‘Eichmann’ couldn’t be more pertinent to Holocaust Remembrance Day

The Baltimore Jewish Film Festival shows devastating debunking of Eichmann, the man who once embodied “the banality of evil”

April 09, 2010|By Michael Sragow, The Baltimore Sun

Watching "Eichmann" on Holocaust Remembrance Day in the Baltimore Jewish Film Festival will remind viewers of the power movies can get from timing and circumstance. It's not a crackerjack film, but it's a strong conversation-starter. ( Sen. Benjamin L. Cardin will be the guest speaker.)

It centers on an Israeli police interrogator, Capt. Avner Less, who relentlessly questioned Adolph Eichmann, a prime engineer of Hitler's Final Solution, from May 29, 1960 (shortly after Eichmann's capture in a Buenos Aires suburb), to April 11, 1961. The director, Robert Young, and the screenwriter, Snoo Wilson, use Less' work as the basis for a robust debunking of Eichmann's bland image.

After political philosopher Hannah Arendt wrote "Eichmann in Jerusalem: A Report on the Banality of Evil," in 1963, her concept of "the banality of evil" drifted into common parlance as the ultimate characterization of how the Nazis bureaucratized anti-Semitic genocide and made it possible to carry out atrocities on timetables. Controversial at the time, Arendt's analysis was arguable even as an explanation for how a supposedly mild organization man like Eichmann could supervise and at times innovate mass murders.

Lesser thinkers than Arendt soon vulgarized "the banality of evil" into a way of thinking comfortably about the unthinkable. What if the former head of the Bureau of Jewish Affairs at the Reich Security Headquarters had simply been a regular guy caught up in an infernal political machine? Wouldn't his limited capacity for independent thinking and moral choice be overwhelmed by the totalitarian evil of Hitler's National Socialism?

Saul Bellow, for one, would have none of it. He agreed that Hitler used "hatred of Jews" as a "foundation stone of the Third Reich," then turned his desire for "Jews to be destroyed" into "a wish [that] was tantamount to an order," thus dispersing all legal responsibility. But Bellow derided "people easily satisfied with formulas" for reducing "the demonic genius of this political achievement" to "‘the banality of evil.'"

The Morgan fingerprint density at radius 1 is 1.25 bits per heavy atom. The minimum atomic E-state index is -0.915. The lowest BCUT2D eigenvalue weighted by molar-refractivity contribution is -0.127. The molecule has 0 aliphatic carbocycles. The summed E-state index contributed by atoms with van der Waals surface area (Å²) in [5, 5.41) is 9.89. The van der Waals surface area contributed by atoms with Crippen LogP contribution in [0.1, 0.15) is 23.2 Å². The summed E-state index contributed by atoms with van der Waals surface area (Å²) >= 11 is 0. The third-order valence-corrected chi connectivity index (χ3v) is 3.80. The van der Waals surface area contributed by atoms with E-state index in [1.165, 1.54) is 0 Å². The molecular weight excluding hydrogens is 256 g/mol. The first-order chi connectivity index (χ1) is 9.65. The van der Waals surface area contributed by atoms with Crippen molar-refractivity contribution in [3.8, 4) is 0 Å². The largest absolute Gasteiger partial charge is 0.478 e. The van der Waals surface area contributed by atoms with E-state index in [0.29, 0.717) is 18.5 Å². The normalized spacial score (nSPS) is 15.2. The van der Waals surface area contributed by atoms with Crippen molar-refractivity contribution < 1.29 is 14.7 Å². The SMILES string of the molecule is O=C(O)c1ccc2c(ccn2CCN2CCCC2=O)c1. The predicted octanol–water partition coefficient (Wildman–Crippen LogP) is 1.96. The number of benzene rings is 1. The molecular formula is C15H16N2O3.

"Eichmann" has no patience, either, for ethical reduction. The movie does end with the audiotape of interrogator Less stating that the horror of questioning Eichmann convinced him of the paramount need to preserve democracy. But the film never uses politics to let Eichmann off the hook. In Thomas Kretschmann's tricky, cumulatively powerful performance, what the publishers of "Eichmann Interrogated" called his "robotoid persona" cracks just enough for a virulent combination of pride, guile and racism to seep into the atmosphere.

Young and Wilson are far from subtle filmmakers. They contrast Eichmann's mild demurs with flashbacks of him ordering extermination of Jews by carbon monoxide in a truck or murdering a Jewish baby in his office to live up to the vile dreams of his glamorous Hungarian aristocratic mistress. Young has cast Troy Garity as Avner Less and Franka Potente as his wife, Vera, a mother of two who fearlessly fought spinal polio. (Less and his wife were admirable enough; they didn't have to seem this attractive, too.)

But the filmmakers do stay focused on Less' shrewd persistence with Eichmann as well as Less' strength at withstanding public confusion and government impatience with his careful legal process. As Less wrote in the introduction to "Eichmann Interrogated," "As time went on, I noticed that each time Eichmann said ‘Never! Never! Never, Herr Hauptmann' or ‘At no time! At no time!' he was lying." When you see these scenes re-enacted today, they should make you think, "Never again."

"Does the record of his testimony," asked the publishers of "Eichmann Interrogated," "reinforce Arendt's perception of Eichmann as quintessentially ‘normal'? Or is it possible that she and others were misled by a charade he had carefully rehearsed during the years in Argentina?" After "Eichmann," you'll know where you stand.

michael.sragow@baltsun.com

If you go
The Baltimore Jewish Film Festival presents "Eichmann" at 3 p.m. Sunday at the Gordon Center for the Performing Arts, 3506 Gwynnbrook Avenue, Owings Mills. Tickets are $10. Go to baltimorejff.com for updated information.

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